The truth is that many things I buy at the market could be grown in my garden, now that I have more than enough space, but I want to invest in the local food web not just for myself, but for others who can’t grow their own. I want to get to know the person nurturing the chickens that produce the meat I purchase for our cats and dogs. I want to chat with the lady who makes the cheese. It’s very important to me to encourage those that have taken on the burden of growing good healthy food for those in their community even before they had customers to purchase them.
Personally, I believe we’re heading down a dangerous path with our food in this country. Far too many people are expecting the government to draft legislation for the changes they want to see happen with the food system. What it really takes to spur change is for people to put their money where their convictions. We’ve chosen to invest in our community and it’s good to know that there are others out there like us. I know that should anything ever happen the folks at the local farm will continue providing milk for those of us who purchase from them. We won’t have to worry about not having cash to pay for it. They in turn know that if they ever need our help, we’re willing to step up as well. This is what community is all about and I’m certainly happy that we embarked on this road a few years ago, it certainly has been rewarding!
Are there any changes you’ve made in your life over the past couple years that you’re starting to see the rewards from?Filed under Farmer's Market, Quote | Comments (9)
I always enjoy my job, but twice a year I really love it. February marks the beginning of the school year in Colombia and that means I’m sending out scholarship forms to sponsors. Each year I see these faces on my desk. These are kids that are being sponsored to receive a great education.
They also write heartfelt thank you notes to their sponsors, which I love to read. These kids know how valuable this gift is, not only for them, but for their families as well. With a good education, these kids will be able to bring their families out of the depths of severe poverty. It’s an opportunity that they don’t take lightly. Most of them start in preschool and continue through graduation (which is grade 11 in Colombia).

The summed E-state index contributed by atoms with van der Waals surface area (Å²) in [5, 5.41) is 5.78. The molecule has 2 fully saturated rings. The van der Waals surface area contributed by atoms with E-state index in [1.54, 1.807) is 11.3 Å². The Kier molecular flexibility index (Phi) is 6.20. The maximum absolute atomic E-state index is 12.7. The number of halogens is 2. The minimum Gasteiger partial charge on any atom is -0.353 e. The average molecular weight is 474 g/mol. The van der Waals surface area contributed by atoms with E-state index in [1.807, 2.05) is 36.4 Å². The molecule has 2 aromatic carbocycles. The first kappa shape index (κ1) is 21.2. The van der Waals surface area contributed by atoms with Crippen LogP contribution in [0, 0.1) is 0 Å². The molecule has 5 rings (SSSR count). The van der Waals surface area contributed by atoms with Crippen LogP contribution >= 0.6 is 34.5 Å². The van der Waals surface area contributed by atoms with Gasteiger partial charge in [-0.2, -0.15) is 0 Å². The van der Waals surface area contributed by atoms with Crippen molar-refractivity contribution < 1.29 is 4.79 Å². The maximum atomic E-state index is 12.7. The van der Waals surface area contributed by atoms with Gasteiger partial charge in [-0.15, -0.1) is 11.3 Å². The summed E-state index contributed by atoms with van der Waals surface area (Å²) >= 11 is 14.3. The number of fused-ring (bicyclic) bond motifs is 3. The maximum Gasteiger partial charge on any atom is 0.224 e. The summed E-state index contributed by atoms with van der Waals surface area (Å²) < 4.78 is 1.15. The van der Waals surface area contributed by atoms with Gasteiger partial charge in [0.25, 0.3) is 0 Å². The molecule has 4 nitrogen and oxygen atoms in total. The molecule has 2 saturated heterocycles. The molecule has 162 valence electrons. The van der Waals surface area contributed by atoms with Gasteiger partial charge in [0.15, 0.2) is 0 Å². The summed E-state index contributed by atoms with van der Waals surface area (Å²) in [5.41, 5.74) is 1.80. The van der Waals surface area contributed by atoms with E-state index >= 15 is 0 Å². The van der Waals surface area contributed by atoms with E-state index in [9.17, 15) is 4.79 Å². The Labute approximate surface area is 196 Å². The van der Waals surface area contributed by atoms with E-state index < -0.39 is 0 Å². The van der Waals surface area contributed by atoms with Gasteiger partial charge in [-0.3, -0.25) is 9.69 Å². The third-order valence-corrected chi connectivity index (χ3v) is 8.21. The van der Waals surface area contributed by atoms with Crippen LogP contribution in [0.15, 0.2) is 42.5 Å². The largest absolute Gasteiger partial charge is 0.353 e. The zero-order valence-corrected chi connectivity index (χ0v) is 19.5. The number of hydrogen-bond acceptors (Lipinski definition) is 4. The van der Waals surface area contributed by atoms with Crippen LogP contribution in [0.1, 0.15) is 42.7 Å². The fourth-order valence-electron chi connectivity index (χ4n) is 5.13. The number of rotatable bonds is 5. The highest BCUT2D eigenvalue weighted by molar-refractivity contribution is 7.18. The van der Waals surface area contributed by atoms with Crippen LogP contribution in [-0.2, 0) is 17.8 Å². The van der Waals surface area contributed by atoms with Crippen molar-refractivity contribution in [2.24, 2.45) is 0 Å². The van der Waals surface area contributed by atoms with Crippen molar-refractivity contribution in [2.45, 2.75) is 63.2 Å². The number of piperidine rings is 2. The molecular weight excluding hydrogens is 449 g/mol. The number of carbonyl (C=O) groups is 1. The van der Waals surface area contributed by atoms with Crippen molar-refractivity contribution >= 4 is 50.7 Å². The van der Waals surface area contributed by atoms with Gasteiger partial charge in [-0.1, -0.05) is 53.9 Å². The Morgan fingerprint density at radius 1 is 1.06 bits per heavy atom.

I’ve been working with this program for 20 years, not only by finding sponsors for them, but also by being involved in other ways. I’ve worked raising funds to buy microscopes, computers and other supplies for the school. I’ve also helped raised funds to build classrooms so they can expand and teach more kids. My parents have been involved with this charity since it’s inception back when I was a kid. It was started by Colombians as a way to help the poor in their community and has make a huge impact!
There’s nothing better than knowing the work you do makes a huge impact in someone’s life! Doing these scholarships are a highlight of my work year.
Are you involved with any charities?Filed under Miscellaneous | Comments (7)
We took yesterday off from recording a podcast, sorry to all of you who will miss it on your commute or while cleaning your kitchen. Why? It was a sick day, nothing terrible, I was just not feeling well all day.
It’s not a cold or a flu or anything like that, I think mostly sinus pressure from the big snow storm that moved through Saturday night & Sunday morning. I decided it was best to rest up and hopefully feel better on Monday than do too much and risk ending up not feeling well for a few days.
Does the weather ever affect you in this way?Filed under Miscellaneous | Comments (8)